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Strategic Planning the Mindshift Way

Simply put, strategic planning is a process of defining direction, strategy, and planning the implementation of that strategy. You identify goals and allocate the appropriate timelines and resources to accomplish those goals – you make a plan.

Simply put, strategic planning is a process of defining direction, strategy, and planning the implementation of that strategy.
We like to focus on what fuels your plan. As always, we are interested in your thinking. Beyond the plan, and before the spreadsheet, comes your mindset. No plan, regardless of the hours spent or the money paid to fancy consultants, will bring true success without a holistic picture of the organization and its team.
Regardless of the methodology you choose for your strategic planning process, the following approaches aim to optimize productivity, creativity, inspire leadership, and organizational capacity building to – do better by thinking better.

Embody a Growth Mindset with your Strategic Planning

80% of success is psychology and 20% is mechanics. How and what you think shapes the outcome before you even start. A growth mindset works on empowering your mind, inspiring creativity, and provoking solution-oriented approaches. These MINDSHIFT principles remind us to focus on possibility, opportunity, and our personal accountability.

  • The brain is a muscle, therefore it can be trained and transformed
  • Beliefs are thoughts repeated, so choose carefully; your perspective fuels your (in)actions
  • Change is possible; change is part of your growth and evolution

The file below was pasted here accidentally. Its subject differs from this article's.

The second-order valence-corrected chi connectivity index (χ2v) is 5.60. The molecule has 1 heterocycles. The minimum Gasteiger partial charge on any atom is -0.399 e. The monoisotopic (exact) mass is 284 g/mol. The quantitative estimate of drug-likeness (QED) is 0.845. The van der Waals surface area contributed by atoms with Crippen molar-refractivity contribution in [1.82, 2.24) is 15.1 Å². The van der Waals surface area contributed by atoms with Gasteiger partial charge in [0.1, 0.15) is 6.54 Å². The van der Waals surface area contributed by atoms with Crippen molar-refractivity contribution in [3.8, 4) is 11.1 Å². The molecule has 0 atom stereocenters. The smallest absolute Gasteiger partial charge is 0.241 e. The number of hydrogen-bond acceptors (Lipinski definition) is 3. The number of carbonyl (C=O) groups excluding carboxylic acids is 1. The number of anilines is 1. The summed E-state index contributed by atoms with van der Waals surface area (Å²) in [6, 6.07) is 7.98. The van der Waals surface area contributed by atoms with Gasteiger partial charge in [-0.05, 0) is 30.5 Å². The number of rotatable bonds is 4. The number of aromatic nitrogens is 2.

• We all have the capacity to get better.
  • Abilities and intelligence can develop through dedication and effort.

Focus on Opportunity

Asset Mapping is a vital capacity building process for community building that emphasizes an abundance and gratitude mindset. This type of thinking is an incredible tool to use in a strategic planning process. It provides information about the strengths and resources available. Take the time to do an asset assessment of the opportunities, partnerships, and resources available to you before you engage in the planning
process. Shift your mind to a lens of possibility and opportunity.
Things to think about: Who is at the table, and what can they offer? What are the strengths or opportunities
available? What is working? What are the successes?

Engage Diverse Voices

Appreciative Inquiry Methodology teaches us the most powerful plans engage stakeholders throughout the process. Whoever writes the plan, owns the plan. The more people you include, the more accountability to the plan there is. Engaging in whole system inquiry provides clarity, strengthens relationships, and builds new skills. It also promotes leadership, and nurtures a culture of continuous inquiry and learning.
Things to think about: Who does the plan affect? Are their voices considered in the planning process? How can you best motivate the team to be engaged and invested in the outcome?

Balance the Head, Heart, and Hands

Too often, we run ourselves, our families, and our organizations, with over-active hands and an imbalanced heart and head. Too much heart or too much head is unsustainable. The head invites us to be strategic and allows our ideas to be feasible. The heart invites us to build relationships and have purpose. Together the head and heart build a foundation. It is only from that foundation that we task the hands. The hands need guidance and an allied head and heart to be ‘productive’. Action brought on from an unbalanced place will show imbalance in the result. When you conduct strategic planning, it is essential that each step considers the head and the heart before writing the plan for the hands. Only then will the results be strategic and meaningful. Only then will you truly realize your vision.

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